Looking for a foreclosure or REO property in ?

What's an REO?

REO stands for Real Estate Owned. These are homes that have been foreclosed upon which the bank or mortage company presently holds. This is different than real estate up for foreclosure auction. When buying a property during a foreclosure sale, you must pay at least the loan balance plus any interest and other fees accrued during the foreclosure process. The buyer must also be prepared to pay with cash in hand. And on top of all that, you'll receive the property one-hundred percent as is. That possibly may consist of existing liens and even current residents that need to be kicked out.

A REO, on the contrary, is a much neater and attractive transaction. The REO property didn't find a buyer during foreclosure auction. Now the lender owns it. The bank will deal with the removal of tax liens, evict occupants if needed and generally organize for the issuance of a title insurance policy to the buyer at closing. Do be aware that REOs may be exempt from typical disclosure requirements. For example, in California, banks are not required to give a Transfer Disclosure Statement, a document that ordinarily requires sellers to disclose any defects they are aware of.

Are REO's a bargain in Bucklin?

It's commonly believed that any REO must be a steal and an opportunity for easy money. This isn't necessarily true. You have to be prudent about buying a REO if your intent is make a profit. While it's true that the bank is typically anxious to sell it fast, they are also strongly encouraged to get as much as they can for it. When contemplating the value of a REO, you need to look closely at comparable sales in the neighborhood and be sure to take into account the time and cost of any repairs or remodeling needed to prepare the house for resale. There are bargains with potential to make money, and many people do very well flipping foreclosures. But there are also many REO's that are not good buys and not likely to turn a profit.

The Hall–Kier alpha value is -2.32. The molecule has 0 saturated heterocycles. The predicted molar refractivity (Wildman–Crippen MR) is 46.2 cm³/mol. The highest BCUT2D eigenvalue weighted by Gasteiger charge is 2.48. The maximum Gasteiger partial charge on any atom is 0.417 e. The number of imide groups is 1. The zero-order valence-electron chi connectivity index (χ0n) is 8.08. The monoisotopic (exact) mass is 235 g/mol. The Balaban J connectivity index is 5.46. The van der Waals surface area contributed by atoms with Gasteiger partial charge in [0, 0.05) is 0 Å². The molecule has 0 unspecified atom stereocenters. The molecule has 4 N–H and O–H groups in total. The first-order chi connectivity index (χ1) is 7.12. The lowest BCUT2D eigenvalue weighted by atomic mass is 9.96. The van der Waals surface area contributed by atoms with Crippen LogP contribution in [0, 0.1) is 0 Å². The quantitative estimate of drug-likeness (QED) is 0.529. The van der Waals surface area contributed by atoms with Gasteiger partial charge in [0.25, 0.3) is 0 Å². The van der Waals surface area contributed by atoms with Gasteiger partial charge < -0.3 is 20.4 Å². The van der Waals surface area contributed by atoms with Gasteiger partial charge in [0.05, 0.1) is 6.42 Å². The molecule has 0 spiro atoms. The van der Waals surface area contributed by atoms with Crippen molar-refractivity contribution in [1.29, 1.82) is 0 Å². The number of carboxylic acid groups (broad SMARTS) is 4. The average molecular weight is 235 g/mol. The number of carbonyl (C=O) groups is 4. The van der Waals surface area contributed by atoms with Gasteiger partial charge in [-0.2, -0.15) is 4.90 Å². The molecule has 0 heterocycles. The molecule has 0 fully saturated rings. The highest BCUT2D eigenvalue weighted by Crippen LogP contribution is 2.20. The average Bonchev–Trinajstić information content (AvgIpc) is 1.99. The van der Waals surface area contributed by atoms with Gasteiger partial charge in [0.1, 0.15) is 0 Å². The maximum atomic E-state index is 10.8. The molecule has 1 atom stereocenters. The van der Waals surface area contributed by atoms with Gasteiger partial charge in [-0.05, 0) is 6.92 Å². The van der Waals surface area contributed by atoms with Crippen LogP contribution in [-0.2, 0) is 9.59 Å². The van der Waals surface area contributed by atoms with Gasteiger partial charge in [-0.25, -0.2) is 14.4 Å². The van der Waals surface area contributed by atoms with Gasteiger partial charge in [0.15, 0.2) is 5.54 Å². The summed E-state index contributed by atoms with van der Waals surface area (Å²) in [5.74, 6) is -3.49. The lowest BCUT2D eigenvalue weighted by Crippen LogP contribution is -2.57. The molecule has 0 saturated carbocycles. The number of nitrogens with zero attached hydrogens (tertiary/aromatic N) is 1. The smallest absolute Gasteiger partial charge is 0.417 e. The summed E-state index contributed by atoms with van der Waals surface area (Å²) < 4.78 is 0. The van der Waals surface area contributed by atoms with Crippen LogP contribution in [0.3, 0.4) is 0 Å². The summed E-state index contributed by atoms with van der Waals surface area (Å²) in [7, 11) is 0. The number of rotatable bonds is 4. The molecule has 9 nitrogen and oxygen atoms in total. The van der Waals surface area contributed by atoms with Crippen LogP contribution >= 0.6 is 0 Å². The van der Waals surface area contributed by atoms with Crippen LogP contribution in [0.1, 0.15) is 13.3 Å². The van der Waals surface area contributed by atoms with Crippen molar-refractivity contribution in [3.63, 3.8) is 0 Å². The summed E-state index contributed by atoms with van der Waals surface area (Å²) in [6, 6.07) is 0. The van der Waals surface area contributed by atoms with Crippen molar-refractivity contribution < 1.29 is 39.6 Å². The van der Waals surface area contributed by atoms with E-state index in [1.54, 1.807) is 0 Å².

All set to make an offer?

Most banks have a REO department that you'll work with when buying a REO property from them. Normally the REO department will use a listing agent to get their REO properties listed on the local MLS. Prior to making your offer, you'll want to contact either the listing agent or REO department at the bank and find out as much as you can about what they know concerning the condition of the property and what their process is for getting offers. Since banks usually sell REO properties "as is", you'll want to be sure and include an inspection contingency in your offer that gives you time to check for hidden damage and retract the offer if you find it.

As with making any offer on real estate, providing documentation of your ability to pay may make your offer more attractive, such as a pre-approval letter from a lender. After you've made your offer, you can expect the bank to make a counter offer. At this point it will be your choice whether to accept their counter, or make another counter offer. Realize, you'll be working with a process that probably involves a group of people at the bank, and they don't work evenings or weekends. It's not unusual for the process of offers and counter offers to take days or even weeks.

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